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Why the Philippines?


 

The United States is among the Philippines’ top trading partners, and it traditionally has been the Philippines’ largest foreign investor. Two-way goods and services trade between the United States and the Philippines totaled to $24 billion in 2013 (latest available data. Data source here and below: US Census Bureau). The Philippines was the United States’ 33rd largest merchandise export market in 2014 and its 34th largest supplier. Goods exports to the Philippines totaled $8.5 billion in 2013; goods imports totaled $10.2 billion. Trade in services with the Philippines (exports and imports) totaled $6.3 billion in 2013 (latest data available). U.S. exports of agricultural products to the Philippines totaled $2.7 billion, the 9th largest U.S. agricultural export market. U.S. foreign direct investment (FDI) in the Philippines was $4.4 billion in 2013 (latest data available).


Philippines Gross Domestic Product (GDP) growth has accelerated in recent years, averaging nearly 6 percent from 2010-2014 compared with 4.8 percent over the previous decade.  Remittances from more than ten million Filipino overseas workers and emigrants are a stabilizing factor to private consumption; the Business Process Outsourcing industry is thriving; and the fiscal space has widened with expenditure reforms and more determined revenue collection efforts.  The Philippines achieved investment grade from major credit rating agencies and competitiveness rankings have generally improved. Growth is projected to continue in the 6 percent to 7 percent range in 2015 and 2016, depending in part on the government’s ability to implement its expenditure program and the speed of post-Haiyan reconstruction.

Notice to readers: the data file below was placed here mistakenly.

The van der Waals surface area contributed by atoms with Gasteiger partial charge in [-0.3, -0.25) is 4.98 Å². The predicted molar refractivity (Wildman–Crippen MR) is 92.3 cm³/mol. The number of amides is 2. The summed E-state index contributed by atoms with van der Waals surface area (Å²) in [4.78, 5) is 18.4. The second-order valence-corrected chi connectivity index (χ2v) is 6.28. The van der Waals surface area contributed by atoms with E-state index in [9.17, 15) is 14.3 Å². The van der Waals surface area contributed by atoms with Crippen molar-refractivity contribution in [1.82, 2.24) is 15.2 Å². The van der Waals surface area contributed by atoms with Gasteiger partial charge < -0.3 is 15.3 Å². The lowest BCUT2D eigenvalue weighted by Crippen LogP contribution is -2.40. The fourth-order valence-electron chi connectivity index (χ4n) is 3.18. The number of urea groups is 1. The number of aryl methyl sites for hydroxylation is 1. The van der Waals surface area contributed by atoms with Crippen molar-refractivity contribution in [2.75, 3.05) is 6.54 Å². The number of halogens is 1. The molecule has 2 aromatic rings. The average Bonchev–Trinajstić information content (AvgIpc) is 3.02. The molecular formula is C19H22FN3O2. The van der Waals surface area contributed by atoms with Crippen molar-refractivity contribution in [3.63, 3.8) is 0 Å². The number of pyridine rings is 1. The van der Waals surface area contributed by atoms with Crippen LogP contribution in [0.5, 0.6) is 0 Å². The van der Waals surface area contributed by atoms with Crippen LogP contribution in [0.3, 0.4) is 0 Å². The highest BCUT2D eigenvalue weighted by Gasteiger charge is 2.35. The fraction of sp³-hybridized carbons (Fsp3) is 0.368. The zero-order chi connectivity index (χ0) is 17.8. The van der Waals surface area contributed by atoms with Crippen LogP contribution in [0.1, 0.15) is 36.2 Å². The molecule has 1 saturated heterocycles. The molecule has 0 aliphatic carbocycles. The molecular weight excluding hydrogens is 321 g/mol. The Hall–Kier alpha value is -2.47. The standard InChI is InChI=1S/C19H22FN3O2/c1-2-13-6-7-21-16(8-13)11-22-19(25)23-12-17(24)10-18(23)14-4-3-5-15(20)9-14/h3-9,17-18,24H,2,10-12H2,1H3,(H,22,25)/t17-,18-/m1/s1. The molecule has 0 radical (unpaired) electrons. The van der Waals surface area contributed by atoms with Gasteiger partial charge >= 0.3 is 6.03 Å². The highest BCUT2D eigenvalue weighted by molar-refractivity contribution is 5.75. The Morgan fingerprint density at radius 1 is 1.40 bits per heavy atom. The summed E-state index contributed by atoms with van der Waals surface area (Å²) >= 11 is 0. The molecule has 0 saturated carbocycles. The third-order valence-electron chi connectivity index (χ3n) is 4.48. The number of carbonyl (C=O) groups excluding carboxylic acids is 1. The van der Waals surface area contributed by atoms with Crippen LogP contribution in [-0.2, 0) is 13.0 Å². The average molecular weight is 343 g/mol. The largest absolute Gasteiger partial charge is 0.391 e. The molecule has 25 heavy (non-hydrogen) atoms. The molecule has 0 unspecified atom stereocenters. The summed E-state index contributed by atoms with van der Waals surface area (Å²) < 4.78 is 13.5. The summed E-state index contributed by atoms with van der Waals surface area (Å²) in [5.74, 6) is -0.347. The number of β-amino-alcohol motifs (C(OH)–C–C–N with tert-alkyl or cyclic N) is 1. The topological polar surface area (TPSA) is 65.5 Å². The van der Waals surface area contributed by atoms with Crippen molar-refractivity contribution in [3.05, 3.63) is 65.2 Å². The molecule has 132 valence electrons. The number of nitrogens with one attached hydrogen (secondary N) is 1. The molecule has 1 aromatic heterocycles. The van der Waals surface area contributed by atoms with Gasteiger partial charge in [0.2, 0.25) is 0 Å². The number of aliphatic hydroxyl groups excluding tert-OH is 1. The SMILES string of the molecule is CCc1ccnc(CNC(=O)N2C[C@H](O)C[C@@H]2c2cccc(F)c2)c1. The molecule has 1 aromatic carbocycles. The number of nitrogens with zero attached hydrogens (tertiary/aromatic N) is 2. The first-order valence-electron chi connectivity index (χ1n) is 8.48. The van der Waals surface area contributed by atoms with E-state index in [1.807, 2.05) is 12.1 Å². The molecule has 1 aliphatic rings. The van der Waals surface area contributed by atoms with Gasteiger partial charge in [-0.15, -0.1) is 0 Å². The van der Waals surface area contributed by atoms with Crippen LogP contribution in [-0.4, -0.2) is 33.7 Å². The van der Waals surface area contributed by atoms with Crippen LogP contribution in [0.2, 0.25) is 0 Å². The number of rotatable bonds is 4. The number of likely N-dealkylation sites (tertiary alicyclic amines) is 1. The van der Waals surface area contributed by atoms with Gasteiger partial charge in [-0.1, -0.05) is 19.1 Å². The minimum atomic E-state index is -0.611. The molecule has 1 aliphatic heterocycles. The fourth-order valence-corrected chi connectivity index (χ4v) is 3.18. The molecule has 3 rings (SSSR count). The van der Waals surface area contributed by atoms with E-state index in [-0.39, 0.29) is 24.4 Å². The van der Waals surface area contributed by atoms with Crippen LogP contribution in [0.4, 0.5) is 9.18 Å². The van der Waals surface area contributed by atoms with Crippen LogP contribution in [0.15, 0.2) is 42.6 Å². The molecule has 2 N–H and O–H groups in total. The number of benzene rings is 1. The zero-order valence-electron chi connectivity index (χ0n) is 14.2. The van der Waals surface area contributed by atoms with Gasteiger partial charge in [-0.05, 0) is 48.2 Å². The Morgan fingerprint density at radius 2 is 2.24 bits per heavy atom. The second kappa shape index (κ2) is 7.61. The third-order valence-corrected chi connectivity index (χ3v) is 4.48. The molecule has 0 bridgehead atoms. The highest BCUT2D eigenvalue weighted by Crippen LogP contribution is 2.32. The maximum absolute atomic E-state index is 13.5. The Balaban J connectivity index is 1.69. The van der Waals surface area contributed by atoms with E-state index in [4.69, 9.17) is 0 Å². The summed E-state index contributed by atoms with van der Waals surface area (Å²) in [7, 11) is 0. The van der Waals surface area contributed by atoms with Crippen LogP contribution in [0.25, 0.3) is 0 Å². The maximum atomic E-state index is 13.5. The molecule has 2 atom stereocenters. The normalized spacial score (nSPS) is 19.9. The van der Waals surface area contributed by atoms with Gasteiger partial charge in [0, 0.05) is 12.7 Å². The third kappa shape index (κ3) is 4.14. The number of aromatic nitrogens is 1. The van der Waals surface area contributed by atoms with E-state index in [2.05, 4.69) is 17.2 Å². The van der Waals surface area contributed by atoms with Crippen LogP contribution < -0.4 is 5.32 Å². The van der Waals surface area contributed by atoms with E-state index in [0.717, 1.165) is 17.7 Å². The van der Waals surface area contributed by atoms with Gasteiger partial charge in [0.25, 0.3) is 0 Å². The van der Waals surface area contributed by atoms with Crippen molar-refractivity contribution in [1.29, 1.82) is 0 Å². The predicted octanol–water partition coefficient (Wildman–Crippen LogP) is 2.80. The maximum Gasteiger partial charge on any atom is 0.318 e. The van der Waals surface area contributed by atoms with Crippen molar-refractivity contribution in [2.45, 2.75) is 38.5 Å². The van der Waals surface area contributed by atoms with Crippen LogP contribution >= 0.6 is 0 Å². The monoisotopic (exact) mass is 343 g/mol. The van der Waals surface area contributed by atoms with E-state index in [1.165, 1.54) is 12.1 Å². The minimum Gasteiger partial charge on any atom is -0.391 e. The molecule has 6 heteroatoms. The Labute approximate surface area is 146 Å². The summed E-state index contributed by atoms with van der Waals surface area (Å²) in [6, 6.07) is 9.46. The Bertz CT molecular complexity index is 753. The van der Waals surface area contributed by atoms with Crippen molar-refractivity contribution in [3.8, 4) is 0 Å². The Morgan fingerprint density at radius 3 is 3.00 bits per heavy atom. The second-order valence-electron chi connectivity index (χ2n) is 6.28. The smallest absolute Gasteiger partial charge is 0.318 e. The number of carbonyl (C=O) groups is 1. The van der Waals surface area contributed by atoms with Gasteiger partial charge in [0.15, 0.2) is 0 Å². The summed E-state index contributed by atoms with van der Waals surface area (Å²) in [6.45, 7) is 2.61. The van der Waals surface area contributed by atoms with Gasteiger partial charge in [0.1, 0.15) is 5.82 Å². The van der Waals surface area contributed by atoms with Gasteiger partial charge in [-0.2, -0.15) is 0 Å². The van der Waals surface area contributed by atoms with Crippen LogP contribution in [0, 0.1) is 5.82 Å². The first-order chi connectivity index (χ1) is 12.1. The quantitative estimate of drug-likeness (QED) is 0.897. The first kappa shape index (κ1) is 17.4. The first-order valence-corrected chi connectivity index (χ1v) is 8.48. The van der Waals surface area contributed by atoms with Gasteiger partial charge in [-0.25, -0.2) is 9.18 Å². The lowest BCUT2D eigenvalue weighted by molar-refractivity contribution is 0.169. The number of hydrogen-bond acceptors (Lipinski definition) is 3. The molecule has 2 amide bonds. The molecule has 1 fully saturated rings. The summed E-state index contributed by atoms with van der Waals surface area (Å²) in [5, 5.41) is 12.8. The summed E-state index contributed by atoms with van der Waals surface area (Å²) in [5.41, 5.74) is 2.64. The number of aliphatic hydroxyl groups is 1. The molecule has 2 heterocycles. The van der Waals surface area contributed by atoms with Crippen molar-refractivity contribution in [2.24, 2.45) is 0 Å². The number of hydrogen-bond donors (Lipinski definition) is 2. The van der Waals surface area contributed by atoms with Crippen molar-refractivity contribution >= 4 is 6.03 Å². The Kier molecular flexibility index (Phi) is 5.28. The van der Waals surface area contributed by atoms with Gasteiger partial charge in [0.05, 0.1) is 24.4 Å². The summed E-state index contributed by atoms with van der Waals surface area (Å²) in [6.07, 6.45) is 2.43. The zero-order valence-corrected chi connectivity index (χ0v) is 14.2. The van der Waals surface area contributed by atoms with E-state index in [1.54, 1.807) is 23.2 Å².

The Philippines is pursuing a massive infrastructure spending plan and targets doubling the ratio of government infrastructure investments to GDP from 2.5 percent in 2013 to 5 percent by 2016.  The Aquino administration is also working to roll out and award more projects under its $25 billion Public-Private Partnership infrastructure program.

The United States and the Philippines have had a very close commercial relationship for more than a hundred years. We meet regularly with the Philippines under the auspices of a Trade and Investment Framework Agreement (TIFA) signed in November 1989. Several additional agreements have been signed under TIFA auspices, including a customs administration and trade facilitation protocol (2010), a memorandum of understanding to cooperate on stopping illegal transshipments of textiles and apparel (2006), and a memorandum of understanding regarding the implementation of minimum access commitments by the Philippines (1998).  The Bilateral Strategic Dialogue, first held in 2011. also has strengthened economic and security ties.


Economic growth in the Philippines has created opportunities for U.S. companies in a number of sectors, including electronic products, mineral fuels, machinery and transport equipment, iron and steel, and textile fabrics . Key exports to the United States are semiconductor devices and computer peripherals, automobile parts, electric machinery, textiles and garments, wheat and animal feeds, and coconut oil. In addition to other goods, the Philippines imports raw and semi-processed materials for the manufacture of semiconductors, electronics and electrical machinery, transport equipment, and cereals. 


U.S. business engagement in the Philippines is longstanding, positive, and growing, and American firms play a major role in the economy. The Philippines has much to offer to U.S. businesses: a strong economy with opportunities in many promising sectors; an advantageous location within four hours of major Asian capitals; the fifth largest English-speaking population in the world; and warm, friendly people who hold American products and services in high regard.


Updated May 2015

 

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